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    Guest Brian

    Posted

    Data are data. Over-extrapolation by doctors of what they know to fill in their lack of knowledge about celiac patients like us, has caused many of us harm and decades of issues.

     

    The study looked at nothing by villi damage. While I have seen no supporting data, I suspect that the autoimmune diseases are the result of an overreaction to gluten in the gut or after leaking into the blood. So while villi damage likely means high levels of vitamins and minerals for me the rest of my life to avoid the clear expression of deficiencies I had before, I am OK with this. It works. It is like surviving a heart attack and managing afterward. It is not repairing itself to any great extent.

     

    The fact that my hypertension, arthritis, cluster headaches, fuzziness, anxiety, and depression all flare up with abdominal distress to trace amounts of gluten I finally track down in my food diary, says to me that avoiding gluten is paramount regardless if the villi are ever restored.

     

    Would have been nice if a normal gut was a possible outcome, but if it isn't it isn't.

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    Guest Leslie E Stevens

    Posted

    The canary in the cave: my daughter has "dh" (dermatitis herpetiformis) and we were shocked to discover that most foods/vitamins/supplements labeled "Gluten Free" ARE NOT.

    She develops excema within 20 minutes of eating contaminated food. It is almost IMPOSSIBLE to eat out without getting contaminated with gluten, even at restaurants with gluten-free menus. We have learned to only buy food/supplements that are labled "CGF" = Certified Gluten Free.

    The best that we can do is eat in our gluten free home, then we are all happy (the downside of contamination is also the dark psychological aspects that visits us... for those who don't

    have dh look for dilated pupils, and/or rapid heart beat/ depression/irritability, return of sleep apnea, dark eye circles....

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  • About Me

    Jefferson Adams is a freelance writer living in San Francisco. He has covered Health News for Examiner.com, and provided health and medical content for Sharecare.com. His work has appeared in Antioch Review, Blue Mesa Review, CALIBAN, Hayden's Ferry Review, Huffington Post, the Mississippi Review, and Slate, among others.

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    Roy Jamron
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    Endoscopy 2006 July; 38(7): 702-707
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    Jefferson Adams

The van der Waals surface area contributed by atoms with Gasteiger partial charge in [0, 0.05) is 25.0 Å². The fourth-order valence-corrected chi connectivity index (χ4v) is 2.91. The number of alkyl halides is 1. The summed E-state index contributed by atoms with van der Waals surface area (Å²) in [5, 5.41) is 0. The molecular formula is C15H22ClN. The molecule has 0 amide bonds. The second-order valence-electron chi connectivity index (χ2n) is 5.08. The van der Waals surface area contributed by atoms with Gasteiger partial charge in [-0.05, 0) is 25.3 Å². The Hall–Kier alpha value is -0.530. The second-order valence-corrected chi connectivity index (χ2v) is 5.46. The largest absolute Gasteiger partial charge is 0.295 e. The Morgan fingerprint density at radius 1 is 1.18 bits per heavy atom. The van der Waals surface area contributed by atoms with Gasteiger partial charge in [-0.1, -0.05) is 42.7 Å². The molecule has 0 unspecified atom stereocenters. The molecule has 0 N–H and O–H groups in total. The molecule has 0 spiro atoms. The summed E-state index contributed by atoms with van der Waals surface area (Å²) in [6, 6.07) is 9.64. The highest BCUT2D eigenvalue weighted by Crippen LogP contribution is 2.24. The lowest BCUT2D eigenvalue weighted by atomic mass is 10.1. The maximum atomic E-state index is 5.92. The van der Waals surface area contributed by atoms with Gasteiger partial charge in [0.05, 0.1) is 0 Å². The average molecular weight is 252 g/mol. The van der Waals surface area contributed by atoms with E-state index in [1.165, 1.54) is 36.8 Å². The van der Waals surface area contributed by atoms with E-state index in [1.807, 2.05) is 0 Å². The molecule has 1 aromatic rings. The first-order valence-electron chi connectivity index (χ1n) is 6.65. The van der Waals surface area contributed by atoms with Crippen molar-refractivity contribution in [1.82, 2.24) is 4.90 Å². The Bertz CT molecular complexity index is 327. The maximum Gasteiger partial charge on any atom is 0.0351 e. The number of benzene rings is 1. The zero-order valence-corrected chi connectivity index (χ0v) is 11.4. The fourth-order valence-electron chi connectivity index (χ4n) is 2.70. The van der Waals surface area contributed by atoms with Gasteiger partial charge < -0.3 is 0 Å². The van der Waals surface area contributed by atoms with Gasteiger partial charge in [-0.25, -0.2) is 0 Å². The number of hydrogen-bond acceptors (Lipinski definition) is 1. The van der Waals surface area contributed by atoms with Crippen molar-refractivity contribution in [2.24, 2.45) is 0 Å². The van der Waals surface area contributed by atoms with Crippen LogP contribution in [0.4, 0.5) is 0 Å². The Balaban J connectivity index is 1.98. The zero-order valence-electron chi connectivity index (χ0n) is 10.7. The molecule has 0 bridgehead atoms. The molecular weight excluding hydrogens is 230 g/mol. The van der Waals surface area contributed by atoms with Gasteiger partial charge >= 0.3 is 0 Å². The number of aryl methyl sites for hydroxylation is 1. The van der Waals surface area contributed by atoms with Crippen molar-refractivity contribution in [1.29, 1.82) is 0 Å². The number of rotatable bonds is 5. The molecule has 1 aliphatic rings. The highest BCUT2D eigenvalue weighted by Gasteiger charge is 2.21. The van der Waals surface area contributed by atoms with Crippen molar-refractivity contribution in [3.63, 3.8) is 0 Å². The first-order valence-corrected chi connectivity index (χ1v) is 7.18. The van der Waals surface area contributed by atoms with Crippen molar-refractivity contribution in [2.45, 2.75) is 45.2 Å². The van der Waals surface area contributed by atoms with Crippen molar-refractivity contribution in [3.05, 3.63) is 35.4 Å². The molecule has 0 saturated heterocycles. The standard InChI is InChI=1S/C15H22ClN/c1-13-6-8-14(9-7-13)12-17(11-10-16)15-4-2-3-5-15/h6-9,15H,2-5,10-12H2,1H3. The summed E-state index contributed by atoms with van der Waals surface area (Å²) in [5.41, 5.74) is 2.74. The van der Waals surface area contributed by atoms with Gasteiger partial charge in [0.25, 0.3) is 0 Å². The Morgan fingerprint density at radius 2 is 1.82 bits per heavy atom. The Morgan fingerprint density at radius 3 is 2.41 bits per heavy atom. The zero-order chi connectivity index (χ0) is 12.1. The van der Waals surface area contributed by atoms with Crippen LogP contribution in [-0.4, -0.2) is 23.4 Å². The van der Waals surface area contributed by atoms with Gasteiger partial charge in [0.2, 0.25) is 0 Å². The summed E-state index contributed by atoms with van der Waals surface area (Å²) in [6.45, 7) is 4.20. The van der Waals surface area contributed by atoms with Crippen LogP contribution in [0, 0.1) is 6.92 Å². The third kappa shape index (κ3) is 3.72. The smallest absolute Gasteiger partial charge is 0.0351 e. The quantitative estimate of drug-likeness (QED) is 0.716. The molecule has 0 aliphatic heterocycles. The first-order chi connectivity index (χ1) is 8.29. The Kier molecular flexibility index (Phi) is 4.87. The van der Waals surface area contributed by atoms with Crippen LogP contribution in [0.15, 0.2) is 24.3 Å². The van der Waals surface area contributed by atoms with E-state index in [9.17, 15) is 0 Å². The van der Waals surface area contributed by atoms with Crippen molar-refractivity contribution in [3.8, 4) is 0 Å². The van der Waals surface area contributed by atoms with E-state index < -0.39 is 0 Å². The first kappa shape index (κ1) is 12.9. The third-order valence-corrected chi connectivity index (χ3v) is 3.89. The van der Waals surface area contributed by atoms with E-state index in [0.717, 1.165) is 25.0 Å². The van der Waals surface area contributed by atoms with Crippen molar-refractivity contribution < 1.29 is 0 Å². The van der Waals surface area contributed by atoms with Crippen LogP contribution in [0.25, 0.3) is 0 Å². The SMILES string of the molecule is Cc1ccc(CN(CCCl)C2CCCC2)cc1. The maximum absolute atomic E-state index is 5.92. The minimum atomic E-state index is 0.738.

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     Am J Gastroenterol. 9 February 2010; doi: 10.1038/ajg.2010.10

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    Jefferson Adams
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    Jean Duane
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    At social gatherings, I’ve been challenged too by those who ask if I am really “allergic,” or just eating gluten free as a “fad.” I’ve been told many times by hosts and hostesses that, “a little won’t hurt you,” or “everything in moderation,” or “if it is made with loving hands, it is good for you to eat.”  Of course, all of this is bunk for those with food allergies or celiac disease.  A little bit may kill us, and whether made with loving hands or not, it will certainly make us sick. 
    Those of us with food allergies and/or celiac disease walk a tightrope with friends and relatives. The old rules of etiquette just don’t work anymore.  We don’t want to insult anybody, we don’t want to be isolated, and we also don’t want to risk our health by eating foods that may contain ingredients we cannot tolerate.  So what do we do? 
    Etiquette books advise us to eat what is put in front of us when we are guests in someone’s home. They caution us at all costs not to insult our hostess. Rather, we are instructed to compliment the hostess on her good cooking, flavor combinations, and food choices.  But when foods are prepared in a cross-contaminated environment with ingredients we are allergic to, we cannot follow the old social constructs that do not serve us.  We need to work together to rewrite the rules, so that we can be included in social gatherings without fear of cross-contamination, and without offending anyone.
    Let’s figure out how to surmount these social situations together.  
    Each edition of this column will present a scenario, and together, we’ll determine appropriate, polite, and most importantly, safe ways to navigate this tricky gluten-free/food allergies lifestyle in a graceful way.  If someone disagrees with our new behavior patterns, we can refer them to this column and say, “Here are the new rules for those of us with food allergies or celiac disease.”  When we are guests in someone’s home, we can give them links to this column so they understand the plight we are faced with, bite after bite. Perhaps this will help those of us living with us to understand, be more compassionate, and accepting of our adaptations to keep ourselves safe. 
    This column will present a scenario such as the one above, and ask that you comment on how you would navigate it. Let’s talk about it. Let’s share ideas.  Using the example above, here’s the scenario for this issue:
    What would you do?
    Your kind-hearted friend invites you to dinner and insists on cooking for you.  You arrive and the first thing she says is, “I’ve spent all day making this for you. Oh, I bought this salad dressing for you, but you might want to read the ingredients first.”  You do, and it contains malt vinegar.  You look around the kitchen and notice evidence of cross-contamination in the rest of the meal.  What do you do? 
    Please comment below and feel free to share the tricky scenarios that you’ve encountered too.  Let’s discuss how to surmount these social situations.  What would you do?